Pro Legal

Redesigning the way we work

COVID-19 has, in many respects, fast-forwarded changes that had been occurring slowly for years — it’s a big impact change that provided a platform to create a true shift in the way many businesses operate.  We have seen the signposting for this change cycle of increased business flexibility via the rapid escalation and uptake of cloud based products such as Xero and the growth of remote operating systems such as wireless and mobile operated POS systems. 

Below are 3 key issues every business needs to be aware of when taking into account this ever changing business landscape we are continuing to see in 2021 and will undoubtedly continue to operate in for the foreseeable future.

1.  A deliberate focus

We are starting to see accelerated change in focussing on tackling business challenges  of the future now — signifying that business owners are proactively addressing necessary change demanded by a range of factors.

This is not just about focusing on one aspect of an organisation’s culture such as values on a wall — rather, it is being deliberate in designing and building the culture and direction for an organisation, from elements of risk, through to innovation, customer satisfaction, employee wellbeing and beyond.

The common thread is the need for an agile mindset. Businesses that adapt to a changed situation quickly, even without the full picture, prove to be more resilient, and businesses are more likely to perform positively and proactively if you have already adopted a ‘risk-welcoming’ attitude.

Developing this mindset isn’t easy, because a more conservative approach is often more comfortable. Before taking the next step, leaders often seek clarity on the problems they are facing. But considering the longevity of this pandemic, clarity is likely to be a long way off, and waiting for information is more of a risk than making quick decisions with incomplete information. “The art of the unknown” is the skill of wading out into uncharted waters and being decisive in the face of uncertainty.

2.  Redefining flexibility

We are now looking at the workforce of the future. In this future we are finding market forces and employee expectations are driving organisations to think about the ways they will need to operate in the future in order to maintain any kind of competitive edge. More and more employees have expectations of flexibility when seeking employment and are looking for organisations to deliver on this.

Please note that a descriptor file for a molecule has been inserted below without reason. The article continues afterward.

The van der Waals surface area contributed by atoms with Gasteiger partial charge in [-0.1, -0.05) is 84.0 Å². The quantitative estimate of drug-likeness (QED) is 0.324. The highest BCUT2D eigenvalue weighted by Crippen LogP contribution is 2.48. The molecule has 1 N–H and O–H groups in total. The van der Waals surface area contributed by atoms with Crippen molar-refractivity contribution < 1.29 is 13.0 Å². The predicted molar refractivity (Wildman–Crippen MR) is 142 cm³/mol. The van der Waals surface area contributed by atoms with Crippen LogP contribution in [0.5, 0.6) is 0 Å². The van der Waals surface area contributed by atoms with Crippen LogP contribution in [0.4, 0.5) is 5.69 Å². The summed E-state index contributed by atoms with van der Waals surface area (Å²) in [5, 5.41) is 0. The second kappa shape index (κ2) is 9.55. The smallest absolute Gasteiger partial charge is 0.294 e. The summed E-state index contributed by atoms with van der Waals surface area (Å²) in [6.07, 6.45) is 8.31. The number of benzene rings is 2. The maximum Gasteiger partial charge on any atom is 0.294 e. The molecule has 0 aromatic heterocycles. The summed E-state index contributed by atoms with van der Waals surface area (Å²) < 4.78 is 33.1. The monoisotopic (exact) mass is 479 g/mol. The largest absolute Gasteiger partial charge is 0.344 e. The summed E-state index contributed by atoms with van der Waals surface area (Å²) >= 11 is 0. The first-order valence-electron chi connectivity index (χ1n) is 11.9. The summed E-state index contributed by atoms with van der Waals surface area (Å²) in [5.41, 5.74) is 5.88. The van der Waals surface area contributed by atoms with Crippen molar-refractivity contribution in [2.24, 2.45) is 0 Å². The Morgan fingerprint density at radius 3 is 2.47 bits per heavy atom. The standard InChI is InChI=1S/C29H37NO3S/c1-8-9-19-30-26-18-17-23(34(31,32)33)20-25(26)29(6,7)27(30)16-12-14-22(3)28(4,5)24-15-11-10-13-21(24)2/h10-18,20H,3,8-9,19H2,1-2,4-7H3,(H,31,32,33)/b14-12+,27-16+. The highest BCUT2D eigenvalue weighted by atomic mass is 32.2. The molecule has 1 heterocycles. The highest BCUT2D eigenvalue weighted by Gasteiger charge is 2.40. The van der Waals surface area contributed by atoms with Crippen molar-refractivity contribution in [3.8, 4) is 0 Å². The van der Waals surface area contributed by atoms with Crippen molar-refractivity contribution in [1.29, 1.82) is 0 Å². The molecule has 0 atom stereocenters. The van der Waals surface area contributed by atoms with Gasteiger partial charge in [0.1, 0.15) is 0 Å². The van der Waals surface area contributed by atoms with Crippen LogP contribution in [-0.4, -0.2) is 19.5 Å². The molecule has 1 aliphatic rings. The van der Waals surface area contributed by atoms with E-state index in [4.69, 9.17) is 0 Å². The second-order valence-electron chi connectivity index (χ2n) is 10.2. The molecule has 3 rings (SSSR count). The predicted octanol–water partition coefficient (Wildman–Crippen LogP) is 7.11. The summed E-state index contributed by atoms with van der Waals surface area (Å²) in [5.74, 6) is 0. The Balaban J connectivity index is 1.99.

Another aspect of flexibility in the workplace, is that businesses are also now expecting this from other organisations that they interact with.  Post 2020 lockdown, consumers and business to business operators largely expect organisations to be able to remain operating in some capacity and to still meet their business obligations.  Government restrictions aside, if it is possible for your business to operate, there is a waning sense of understanding if the necessary plans have not been put into place by now.  As part of this plan, organisations need to deliberately look at what elements of the work-from-home experience they need to put in place, want to retain, and how they will shift and grow their approach to flexible work in the future.

3.  Creating a symbiotic relationship

Originally wellbeing was led from a compliance perspective — based on the concept of ensuring the physical safety of staff as they worked on the company premises. Gradually it became program based, focused on ‘how do we provide Employee Assistance Program (EAP) services, or wellbeing programs that provide support to employees beyond their immediate physical safety?’ Now the shift is in how we design the way we work to incorporate the whole sense of wellbeing for employees. It is an acknowledgment that when employees feel that their wellbeing is prioritised and accommodated for by their employer, that employee is willing to step up and be a full contributing team member when the organisation needs it the most — developing a true symbiotic relationship.  It is considering how work needs to be performed, what work is essential in times of upheaval and how we consider the needs of individuals in designing work elements and integrating wellbeing into the way we work.

Recent changes to the way we work have been driven by large-scale events, changing attitudes and social pressure for demonstrated accountability — forcing organisations to redesign workforces that are centred on deliberate design and requiring a new set of skills and effective change management.  Being able to provide your staff with the ability to (where possible) work remotely as well as providing wellbeing and equality policies is no longer a perk of your offer of employment but an essential element of your business plan.  In today’s business landscape just having these policies in place is not enough. Your businesses ability to thrive in the unknown often directly relies on its people and their willingness to strive for mutual success — both for the individual and the organisation.  For many organisations, the process of changing quickly and decisively can feel like too big a problem to face, but organisations who get this right are recognising that it pays dividends in staff satisfaction, customer retention, revenue, and  growth — which all lead to bottom line performance.

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